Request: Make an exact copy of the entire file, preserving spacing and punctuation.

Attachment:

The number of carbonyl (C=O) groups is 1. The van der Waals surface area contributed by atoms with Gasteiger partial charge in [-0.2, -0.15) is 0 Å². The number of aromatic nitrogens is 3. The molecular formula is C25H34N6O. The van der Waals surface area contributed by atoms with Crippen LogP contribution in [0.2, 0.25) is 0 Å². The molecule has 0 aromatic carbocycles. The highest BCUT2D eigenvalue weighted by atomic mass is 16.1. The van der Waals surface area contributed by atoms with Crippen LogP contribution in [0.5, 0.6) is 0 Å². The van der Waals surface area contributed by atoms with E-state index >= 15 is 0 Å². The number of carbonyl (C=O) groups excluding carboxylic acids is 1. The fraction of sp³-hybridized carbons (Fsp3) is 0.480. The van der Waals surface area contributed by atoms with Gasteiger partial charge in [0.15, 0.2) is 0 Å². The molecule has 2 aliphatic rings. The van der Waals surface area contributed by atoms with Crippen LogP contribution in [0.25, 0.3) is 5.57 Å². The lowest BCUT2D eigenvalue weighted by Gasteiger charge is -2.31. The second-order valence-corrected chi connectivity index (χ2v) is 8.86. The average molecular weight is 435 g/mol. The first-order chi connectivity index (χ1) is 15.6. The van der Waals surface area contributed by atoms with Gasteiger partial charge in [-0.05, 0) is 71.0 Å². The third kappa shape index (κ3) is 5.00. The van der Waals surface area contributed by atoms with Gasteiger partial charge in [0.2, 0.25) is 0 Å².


The number of carbonyl (C=O) groups is 1. The van der Waals surface area contributed by atoms with Gasteiger partial charge in [-0.2, -0.15) is 0 Å². The number of aromatic nitrogens is 3. The molecular formula is C25H34N6O. The van der Waals surface area contributed by atoms with Crippen LogP contribution in [0.2, 0.25) is 0 Å². The molecule has 0 aromatic carbocycles. The highest BCUT2D eigenvalue weighted by atomic mass is 16.1. The van der Waals surface area contributed by atoms with Crippen LogP contribution in [0.5, 0.6) is 0 Å². The van der Waals surface area contributed by atoms with E-state index >= 15 is 0 Å². The number of carbonyl (C=O) groups excluding carboxylic acids is 1. The fraction of sp³-hybridized carbons (Fsp3) is 0.480. The van der Waals surface area contributed by atoms with Gasteiger partial charge in [0.15, 0.2) is 0 Å². The molecule has 2 aliphatic rings. The van der Waals surface area contributed by atoms with Crippen LogP contribution in [0.25, 0.3) is 5.57 Å². The lowest BCUT2D eigenvalue weighted by Gasteiger charge is -2.31. The second-order valence-corrected chi connectivity index (χ2v) is 8.86. The average molecular weight is 435 g/mol. The first-order chi connectivity index (χ1) is 15.6. The van der Waals surface area contributed by atoms with Gasteiger partial charge in [-0.05, 0) is 71.0 Å². The third kappa shape index (κ3) is 5.00. The van der Waals surface area contributed by atoms with Gasteiger partial charge in [0.2, 0.25) is 0 Å².